Civil servants travel allowance program boosting tourism

  • Date: 2017-01-06

I. Background

Travel within Taiwan is a cornerstone of the island’s tourism industry, which is why the new administration has been actively tapping the tourist markets of Japan, South Korea and Southeast Asian countries. The government is also promoting the New Southbound Policy to diversify into other tourism sources as the number of mainland Chinese tourists travelling to Taiwan continues to decline.

According to the Tourism Bureau, the total number of visitors to Taiwan in 2016 grew 2.4 percent year-on-year to 10.68 million, including 3.48 million from China and 7.2 million from other countries. As a percentage of total visitors, the number of non-mainland Chinese tourists increased from less than 60 percent the previous year to nearly 70 percent: Japanese and Korean tourists accounted for a record 27 percent (2.77 million); Southeast Asian and South Asian tourists accounted for 16 percent; Hong Kong and Macau tourists 15 percent; and European, American and Australian tourists 10 percent. So government efforts targeting Japan, South Korea and Southeast Asia are clearly paying off.

During 2016, the number of tour groups from China dropped 16.23 percent from the previous year, impacting tourism businesses in certain regions of Taiwan. To counter this decline, the government has—in addition to diversifying tourist source markets—taken short-term stimulus measures to encourage domestic travel and upgrade the tourism industry. As of December 23, a total of 204,527 people had joined domestic group tours, generating approximately NT$807 million (US$25.2 million) in business opportunities. To further promote tourism development, the government implemented new rules on the Citizen’s Travel Card program on a one-year trial basis beginning January 1, 2017.

 

II. New program rules to spur domestic travel and demand, boost local tourism

A. Main points of the new rules

The Citizen’s Travel Card program, originally designed to encourage public sector employees to travel within Taiwan on their 14 mandatory days off, provides each civil servant with a travel allowance of up to NT$16,000 (US$500) a year. Restrictions were later relaxed to permit spending on non-travel expenses.

To encourage domestic travel while achieving the original purpose of the program, the new rules require those who use up more than NT$8,000 (US$250) of the allowance to spend at least NT$8,000 of it on domestic travel. (Those who use less than NT$8,000 need not spend it on travel).

B. Different modes of travel under the new rules

Under the new rules, the NT$8,000 allowance designated for travel purposes must be spent on one or more of the following forms of travel: (1) a travel agency-organized group tour designated by the government, (2) a travel agency-organized group tour selected by the civil servant, (3) a semi-independent package including accommodations, with transportation provided by the Taiwan Tour Bus or Taiwan Tourist Shuttle, and (4) an independent travel itinerary planned by the civil servant. The first three types will be implemented in January of 2017, while the fourth type will not be permitted until March.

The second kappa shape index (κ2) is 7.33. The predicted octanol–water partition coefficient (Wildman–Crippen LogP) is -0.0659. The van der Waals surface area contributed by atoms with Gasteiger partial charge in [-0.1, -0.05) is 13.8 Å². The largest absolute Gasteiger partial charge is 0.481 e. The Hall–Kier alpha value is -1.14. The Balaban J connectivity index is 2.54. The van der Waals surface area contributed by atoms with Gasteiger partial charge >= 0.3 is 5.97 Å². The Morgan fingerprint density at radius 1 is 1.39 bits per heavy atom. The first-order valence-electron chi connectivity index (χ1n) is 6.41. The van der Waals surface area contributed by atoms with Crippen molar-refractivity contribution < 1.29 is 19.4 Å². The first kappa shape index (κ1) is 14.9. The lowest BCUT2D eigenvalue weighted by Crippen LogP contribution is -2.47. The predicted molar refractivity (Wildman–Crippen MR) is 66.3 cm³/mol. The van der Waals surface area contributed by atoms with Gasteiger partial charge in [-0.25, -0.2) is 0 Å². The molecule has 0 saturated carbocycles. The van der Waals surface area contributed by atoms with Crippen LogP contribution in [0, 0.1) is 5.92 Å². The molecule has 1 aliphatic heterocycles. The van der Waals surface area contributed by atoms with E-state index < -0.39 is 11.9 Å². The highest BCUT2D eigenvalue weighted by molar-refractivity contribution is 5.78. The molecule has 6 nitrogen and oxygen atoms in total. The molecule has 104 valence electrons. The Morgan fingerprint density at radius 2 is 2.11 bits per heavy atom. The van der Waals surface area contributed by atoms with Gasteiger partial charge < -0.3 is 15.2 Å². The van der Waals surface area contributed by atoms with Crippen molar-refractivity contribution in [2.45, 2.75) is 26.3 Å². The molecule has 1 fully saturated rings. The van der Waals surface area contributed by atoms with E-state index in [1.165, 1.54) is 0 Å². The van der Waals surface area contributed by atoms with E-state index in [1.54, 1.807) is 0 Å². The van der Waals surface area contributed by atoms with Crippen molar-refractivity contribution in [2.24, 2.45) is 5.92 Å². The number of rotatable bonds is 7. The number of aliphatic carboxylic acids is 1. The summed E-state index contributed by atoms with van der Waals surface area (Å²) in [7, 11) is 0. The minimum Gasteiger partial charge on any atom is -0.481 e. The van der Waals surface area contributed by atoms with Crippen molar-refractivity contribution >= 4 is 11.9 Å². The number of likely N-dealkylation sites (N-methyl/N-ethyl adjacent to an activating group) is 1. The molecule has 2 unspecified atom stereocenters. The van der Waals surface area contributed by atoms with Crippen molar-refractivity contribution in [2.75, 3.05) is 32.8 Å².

The NT$8,000 travel allowance must also be spent on travel agencies. The Citizen’s Travel Card program website provides a list of more than 2,000 specially contracted travel agencies, and all group, semi-independent or independent tours within Taiwan qualify for the allowance. As the program’s reimbursement system is undergoing revision and testing, the reimbursement requests will be processed beginning January 20 for group and semi-independent tours, and March for independent tours.

C. Specially designed travel packages to boost tourism industry

1. To provide a sufficiently wide range of group tour options, the Tourism Bureau asked travel associations and agencies to recommend quality itineraries for public servants. The Travel Quality Assurance Association initially recommended 21 itineraries, while the National Scenic Area Administration, the Taiwan Tour Bus operator and local governments have also suggested some 180 travel routes for reference. This information is available on the Tourism Bureau’s website under the Citizen’s Travel Card group tours section, and a hotline has been set up to provide consultation services.

2. Since the new travel card program rules aim to promote the uniqueness of Taiwan’s overall tourism industry, the Tourism Bureau will gather feedback from all sectors to help travel agencies design more in-depth, themed packages (such as ecotourism) for civil servants. The government hopes growth in this type of travel will spill over to other industries such as restaurants, hotels, transportation, recreation and retail, achieving the policy goal of stimulating domestic demand.

 

III. Conclusion

Taiwan has an abundance of beautiful and diverse tourism resources that have drawn a record number of visitors despite the drop in Chinese tourists in 2016—an indication of the industry’s considerable potential. To encourage domestic travel and help operators upgrade and develop sustainably, the government is diversifying into more source markets, restructuring the tourism industry, and spurring domestic travel and demand through the travel card program.

New types of local travel experiences are also being developed to encourage innovation, sustainability and diversification while balancing the quality and quantity of tourism. The government will continue collaborating with the private sector to make Taiwan a top Asian destination offering a visitor-friendly environment, smart travel facilities and authentic experiences.